A lesson in seduction....
Miranda Hodgkins has only ever wanted one thing: to marry Robert Carlisle. And she simply can't wait a moment longer. During the Carlisle family masquerade ball, Miranda boldly sneaks into his bedchamber with seduction on her mind. Soon she's swept into rock-hard arms for the most breathtaking kiss of her life. But when the masks come off, she's horrified to find herself face-to-face with Sebastian, the Duke of Trent - Robert's formidable older brother.
Shocked to find Miranda in his bed, Sebastian quickly offers her a deal to avoid scandal: He'll help her win his brother's heart if she'll find him the perfect wife. But what begins as a simple negotiation soon spirals out of control. For the longer this reformed rake tries to make a match for Miranda, the more he wants to keep her all to himself.
"Narrator Justine Eyre is the perfect fit for this Regency romance.... Her voice is textured and full of emotion, and her British accent draws the listener into the story.... Eyre varies her narration as the story moves from passionate romance to humor and scheming. She gives each character a unique voice - from the determined-sounding Miranda to the deeper, more forceful tone of Sebastian. Listeners will eagerly await the next installment in this new trilogy." (AudioFile)
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A True Historical Romance Novel
In the beginning of the book when Miranda Hodgkins believes herself to be in love with Robert, a second son, and plans on seducing him at his mother's masquerade Birthday party. Miranda was raised playing with the Ducal family and Robert still treats her like a child. She wants to prove to him she is a woman. Miranda's impetuous nature often gets her in trouble and her attempted seduction of Robert is no exception.
It is the first true Historical Romance novel I have read in a long time (no other genres included, i.e. mystery, etc.) and very well written. It takes place in 1822 when society's social customs and etiquette were all important. Miranda, being an orphan raised by an aging aunt and uncle, had dreamed of a season in London, but never thought it would come to be a reality. Miranda was kind and supportive of the Duchess when the Duke died and the Duchess wants to give Miranda a season while she is of an age. The Duchess provides everything: new gowns, shoes, etc. and teaches her "society" rules and etiquette. Being a country girl everything is new and exciting to her. Sebastian, the new Duke of Trent, makes her transition into society easy for her, appearing at her first ball on his arm and dancing the first dance with her, as part of a deal struck between himself and Miranda on the fateful night of his mother's Birthday party.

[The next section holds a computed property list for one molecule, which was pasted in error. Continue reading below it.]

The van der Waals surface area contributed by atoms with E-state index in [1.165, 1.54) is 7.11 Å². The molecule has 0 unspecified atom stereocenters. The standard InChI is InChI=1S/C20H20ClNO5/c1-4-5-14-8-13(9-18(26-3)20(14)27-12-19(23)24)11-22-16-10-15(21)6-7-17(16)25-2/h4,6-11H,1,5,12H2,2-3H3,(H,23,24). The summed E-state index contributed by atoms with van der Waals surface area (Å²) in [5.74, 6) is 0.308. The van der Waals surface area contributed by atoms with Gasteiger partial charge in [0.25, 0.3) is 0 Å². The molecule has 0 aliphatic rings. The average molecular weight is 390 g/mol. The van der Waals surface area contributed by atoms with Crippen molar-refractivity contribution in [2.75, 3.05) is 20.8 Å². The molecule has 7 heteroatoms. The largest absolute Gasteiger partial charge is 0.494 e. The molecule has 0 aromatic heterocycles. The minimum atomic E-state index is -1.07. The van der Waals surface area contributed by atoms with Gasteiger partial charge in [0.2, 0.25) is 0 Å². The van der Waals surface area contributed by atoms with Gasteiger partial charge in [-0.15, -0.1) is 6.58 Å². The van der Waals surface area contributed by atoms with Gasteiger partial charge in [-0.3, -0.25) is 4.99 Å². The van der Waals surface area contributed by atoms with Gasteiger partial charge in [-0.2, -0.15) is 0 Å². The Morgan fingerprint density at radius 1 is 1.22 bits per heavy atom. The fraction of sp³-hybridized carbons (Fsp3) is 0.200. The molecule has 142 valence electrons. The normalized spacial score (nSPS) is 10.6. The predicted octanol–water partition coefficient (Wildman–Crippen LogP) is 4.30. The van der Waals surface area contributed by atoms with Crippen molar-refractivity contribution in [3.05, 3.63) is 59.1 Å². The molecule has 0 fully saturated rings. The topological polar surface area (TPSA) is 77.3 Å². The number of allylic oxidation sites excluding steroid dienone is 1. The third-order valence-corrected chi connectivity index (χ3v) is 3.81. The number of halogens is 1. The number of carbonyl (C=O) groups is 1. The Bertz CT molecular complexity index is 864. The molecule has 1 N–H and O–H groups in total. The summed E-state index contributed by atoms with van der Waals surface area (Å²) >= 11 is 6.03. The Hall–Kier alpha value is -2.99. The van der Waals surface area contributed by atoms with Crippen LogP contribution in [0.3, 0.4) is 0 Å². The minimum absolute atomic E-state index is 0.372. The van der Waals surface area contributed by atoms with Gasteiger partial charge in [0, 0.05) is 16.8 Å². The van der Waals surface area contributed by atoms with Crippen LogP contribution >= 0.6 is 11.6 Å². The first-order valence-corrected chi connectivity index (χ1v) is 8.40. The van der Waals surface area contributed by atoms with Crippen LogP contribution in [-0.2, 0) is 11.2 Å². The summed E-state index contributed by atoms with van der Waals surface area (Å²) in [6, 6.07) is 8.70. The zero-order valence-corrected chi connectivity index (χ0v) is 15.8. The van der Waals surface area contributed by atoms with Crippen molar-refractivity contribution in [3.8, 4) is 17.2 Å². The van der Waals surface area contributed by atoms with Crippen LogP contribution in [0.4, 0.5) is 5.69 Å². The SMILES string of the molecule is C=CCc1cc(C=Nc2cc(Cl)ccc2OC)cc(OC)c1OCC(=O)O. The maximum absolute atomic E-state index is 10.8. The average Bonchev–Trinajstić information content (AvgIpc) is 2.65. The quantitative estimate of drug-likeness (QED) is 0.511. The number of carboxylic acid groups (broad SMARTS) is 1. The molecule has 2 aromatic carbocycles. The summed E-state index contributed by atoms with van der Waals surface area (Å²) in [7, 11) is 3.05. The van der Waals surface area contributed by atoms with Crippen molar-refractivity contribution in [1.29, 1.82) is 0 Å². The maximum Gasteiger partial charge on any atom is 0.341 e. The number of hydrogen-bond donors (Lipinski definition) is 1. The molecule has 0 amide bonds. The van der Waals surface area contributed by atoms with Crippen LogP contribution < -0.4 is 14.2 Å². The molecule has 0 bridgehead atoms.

Yes. I used to enjoy her performances and then I bought a few books where she whispered all through them and it was very disconcerting, so I began omitted books narrated by her. BUT SHE'S BACK! Her performance was excellent in "The Duke Demands".
I found myself teary eyed on more than one occasion. I also had to chuckle at times; like when Miranda and the kids at the orphanage she works at wrote a pirate scene into their study of Shakespeare.
It has explicit sexual content but well written. To my knowledge it is the first time I have read/heard any of Anna Harrington's work. She is a very accomplished author. I really like her style of writing, and Justine Eyre's narration was the icing on the cake.
I highly recommend it for a mature audience.
- Lady M
I don't think anyone that likes sense in the plot of a novel. Even though romance is escapist literature, there still requires some belief in the events. Nothing seemed to be true to the era.
I hesitate when the narrator is JE. She is not a very good narrator, as she is breathy and over the top. I find her readings very irritating and probably should have avoided this book. She made a poor story worse. I am avoiding some of my favorite authors, because she is the narrator. I should have done the same with this one.
disappointment. It started out with some promise, but all the times the heroine would just arrive at the hero's house in the middle of the night in her nightgown did not seem realistic. Who would even do that in the regency era.
This was a very immature author. The story line was just a mess and the end of the story's proposal was so corny, I flinched while reading it. It was just so silly it ended the book on an even worse note than all the silliness during the entire book.